We know that Apple's iPad won't support Flash, at least not at launch. This has been a cause for concern for many potential customers, but Steve Jobs seems pretty determined not to change his plans. Jobs told the Wall Street Journal that he wasn't interested in supporting Flash because it was insecure, a battery hog and old technology (according to Valley Wag). Now maybe that's the whole truth, but no one seems to really believe that. A lot of people seem to think that Apple just doesn't like seeing Adobe in sole control of such a ubiquitous content delivery system for the web.
Yesterday Gizmodo ran a story offering another theory. In the post Flash developer Morgan Adams explained that Flash just wouldn't work on the iPad (or the iPhone) because there's no cursor and no concept of a cursor, and with no cursor there's no hovering, and with no hovering Flash doesn't work right. Huh? Gizmodo subsequently backed away from the story. In retrospect Adams seemed to be talking mostly about banner ads. You know those awful ads that take over your screen when you pass your mouse cursor over them? Well yeah, those wouldn't work since there's no way to hover without clicking. What a loss to us all, right? On the other hand that hover technique might be used in more practical applications, though none immediately spring to mind. Another line of speculation cropping up is that the graphics subsystem of the A4 chip inside the iPad is underpowered and so isn't able to accelerate Flash. This according to a post at The Bright Side of News which said in part:
According to our sources, the graphics subsystem of Apple's A4 not just has issues in fully supporting OpenES 2.0 but is a underpowered GPU for the screen resolution at hand. iPad's resolution is too high and as a consequence, A4's GPU cannot accelerate Adobe Flash.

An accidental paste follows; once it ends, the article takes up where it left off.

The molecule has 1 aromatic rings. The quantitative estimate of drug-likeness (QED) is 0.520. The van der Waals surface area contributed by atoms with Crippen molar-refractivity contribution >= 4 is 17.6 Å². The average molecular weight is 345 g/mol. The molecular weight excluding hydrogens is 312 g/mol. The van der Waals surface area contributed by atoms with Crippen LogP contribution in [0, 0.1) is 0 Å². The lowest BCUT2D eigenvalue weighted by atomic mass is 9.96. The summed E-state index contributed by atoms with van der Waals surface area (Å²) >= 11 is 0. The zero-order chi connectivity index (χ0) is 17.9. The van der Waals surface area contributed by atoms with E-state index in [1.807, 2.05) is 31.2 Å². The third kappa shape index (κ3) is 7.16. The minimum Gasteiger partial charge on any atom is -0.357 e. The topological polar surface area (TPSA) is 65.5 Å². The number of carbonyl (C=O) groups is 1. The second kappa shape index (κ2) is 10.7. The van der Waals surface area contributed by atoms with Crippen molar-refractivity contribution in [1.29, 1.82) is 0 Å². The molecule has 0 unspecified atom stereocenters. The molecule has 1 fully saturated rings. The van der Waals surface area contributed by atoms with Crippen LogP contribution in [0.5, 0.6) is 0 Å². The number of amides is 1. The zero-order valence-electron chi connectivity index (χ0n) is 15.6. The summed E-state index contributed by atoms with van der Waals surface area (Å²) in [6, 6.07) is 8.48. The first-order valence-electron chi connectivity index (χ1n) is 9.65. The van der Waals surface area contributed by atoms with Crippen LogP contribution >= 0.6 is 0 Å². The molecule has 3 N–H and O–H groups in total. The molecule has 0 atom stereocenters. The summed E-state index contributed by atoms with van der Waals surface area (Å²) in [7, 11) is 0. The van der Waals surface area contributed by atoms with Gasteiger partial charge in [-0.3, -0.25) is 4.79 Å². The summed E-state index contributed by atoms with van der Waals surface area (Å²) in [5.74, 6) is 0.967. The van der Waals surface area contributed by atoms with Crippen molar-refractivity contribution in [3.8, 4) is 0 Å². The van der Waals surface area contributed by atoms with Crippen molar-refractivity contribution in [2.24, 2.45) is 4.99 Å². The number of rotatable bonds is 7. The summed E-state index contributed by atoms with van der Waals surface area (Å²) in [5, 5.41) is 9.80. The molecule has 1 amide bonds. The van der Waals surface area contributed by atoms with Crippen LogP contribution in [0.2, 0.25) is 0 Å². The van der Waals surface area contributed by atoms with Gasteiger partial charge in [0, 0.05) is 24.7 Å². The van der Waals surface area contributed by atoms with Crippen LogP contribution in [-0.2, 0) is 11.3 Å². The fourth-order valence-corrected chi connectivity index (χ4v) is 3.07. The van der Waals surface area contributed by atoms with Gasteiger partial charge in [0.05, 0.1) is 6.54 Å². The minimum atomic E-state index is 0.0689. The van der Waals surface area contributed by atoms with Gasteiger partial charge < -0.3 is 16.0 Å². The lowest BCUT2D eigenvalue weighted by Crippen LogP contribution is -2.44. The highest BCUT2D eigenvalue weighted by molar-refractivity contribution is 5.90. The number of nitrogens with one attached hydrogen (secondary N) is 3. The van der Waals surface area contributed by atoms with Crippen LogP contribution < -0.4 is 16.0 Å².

This is info coming from a single source, so take it with a grain of salt. While all this is going down, over in the Android world there's a video going around of Farmville (the oh-so-popular Facebook game, built in Flash) running on a Nexus One (jump to around the 2:30 mark). The Nexus One in question is running a ROM from the upcoming HTC Desire, so there's a bit of hackery involved, but when the Desire launches in April it is supposed to have Flash 10.1 included. Watching the video, the experience doesn't look all that pleasant to me and I'm not convinced I want Flash running on my phone, but that's mostly due to screen size. The iPad's 1024x768 screen resolution would be a lot more conducive to running Flash apps than the Nexus One's 800x480 resolution is, assuming the device has the horsepower to keep the Flash apps responsive. So how is this all going to shake out? If the iPad really takes off then Apple could conceivably use its leverage to influence content developers to move away from Flash and onto other technologies like HTML 5. But until that happens (if it ever does) the lack of Flash support has the potential to be a real chink in the iPad's armor, particularly when there are Android and Windows tablets on the way that do support Flash. It'll be interesting to see if Apple flinches or if it will stand its ground. It'll also be interesting to see how big a deal the lack of Flash really is once the device ships. The iPhone and iPod Touch do well enough without it.